My father used to work with isotopes created in an atomic pile located in a lead-lined bunker beneath building 27B in Kodak Park. This may or may not have had anything to do with the strange affliction he developed in his sixties, after he retired and moved upstate to the ranch house in Glens Falls.
The genetic switch that tells epithelial cells to form keratin went haywire; my father’s skin gradually morphed in to a material with the consistency of fingernail. At the beginning, he took pleasure in being impervious to mosquito bites. But as the disease progressed, he lost flexibility. If he moved too quickly, his skin would crack. Fortunately, the proliferation of keratinous bundles crowded out nerve endings; pain was not an issue. He’d simply patch the gaps with duct tape and carry on. Eventually, however, the cracks began to seal overnight, leaving him trapped in a rigid exo-skeleton every morning.
I left my job in Rochester and moved in with him. Every day at 7 a.m., I brought him breakfast in bed, which consisted of black coffee and a protein shake in two separate Camelbak hydration packs. He sipped on these while I scored his joints with an X-ACTO Knife. Once he was up and active, he stayed reasonably limber – as long as he kept moving. One afternoon he made the mistake of taking a call from my notoriously talkative sister. I found him an hour later, standing in the living room with the phone to his ear, stiff as stone. My sister was still yammering as I pried the phone from his hand. He never lost his sense of humor; as I pulled out the X-ACTO, he whispered “oil can” from behind unmoving lips, reprising one of our favorite scenes from the Wizard of Oz. “Oil can what?” I replied, scoring his jaw line so he could smile.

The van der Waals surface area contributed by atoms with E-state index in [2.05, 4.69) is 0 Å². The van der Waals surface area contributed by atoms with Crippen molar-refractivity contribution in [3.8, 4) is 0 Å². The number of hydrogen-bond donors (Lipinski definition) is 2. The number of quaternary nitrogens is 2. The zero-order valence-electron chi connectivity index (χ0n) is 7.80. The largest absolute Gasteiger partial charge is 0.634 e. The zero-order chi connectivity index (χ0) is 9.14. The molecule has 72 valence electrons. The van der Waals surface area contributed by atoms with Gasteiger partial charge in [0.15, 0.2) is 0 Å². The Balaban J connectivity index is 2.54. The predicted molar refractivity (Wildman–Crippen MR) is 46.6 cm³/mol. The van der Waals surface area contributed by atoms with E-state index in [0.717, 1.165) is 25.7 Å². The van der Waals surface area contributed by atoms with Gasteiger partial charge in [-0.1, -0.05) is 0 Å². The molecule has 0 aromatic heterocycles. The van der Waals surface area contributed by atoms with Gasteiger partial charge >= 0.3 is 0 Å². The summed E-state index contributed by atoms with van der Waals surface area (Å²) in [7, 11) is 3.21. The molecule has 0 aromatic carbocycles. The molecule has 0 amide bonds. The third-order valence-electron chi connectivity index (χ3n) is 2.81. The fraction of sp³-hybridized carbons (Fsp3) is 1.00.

He enjoyed trips to the Crandall library and the Hyde Museum. Sometimes we ventured up to Lake George village and took in the view from the Million Dollar Beach. If the drive was longer than 10 minutes, we’d stop and walk around so that he could loosen up. We often dined at the nearby Friendly’s, where the wait staff knew him well and would kid around by tapping out old Sinatra tunes on the carapace covering his shoulders. He seemed to enjoy this – despite the disturbing wet resonance of the sound – and always guessed the right song. Or so he was led to believe.
Eventually the keratinization of his skin became so aggressive, I couldn’t keep up. I had to move him to the Glens Falls Hospital, where they were able to maintain a few key openings through hourly treatments with a diamond-tipped drill. The shell encasing him became pure and lustrous and nearly transparent. Toward the end I could see muscles and veins and the pulsing of his heart.
He’d always been an active man, and I knew he wasn’t happy with his situation. We watched movies and listened to music together. I read to him and tapped out tunes on his chest for old times’ sake. When he developed breathing problems, the doctors put him on a ventilator. I stayed up with him all that night and toward dawn asked for his advice. He couldn’t talk at that point; couldn’t whisper or even blink. But his eyes watched me through sealed, translucent lids, and told me what to do.
# # #
Strange Affliction was originally published in Pif Magazine.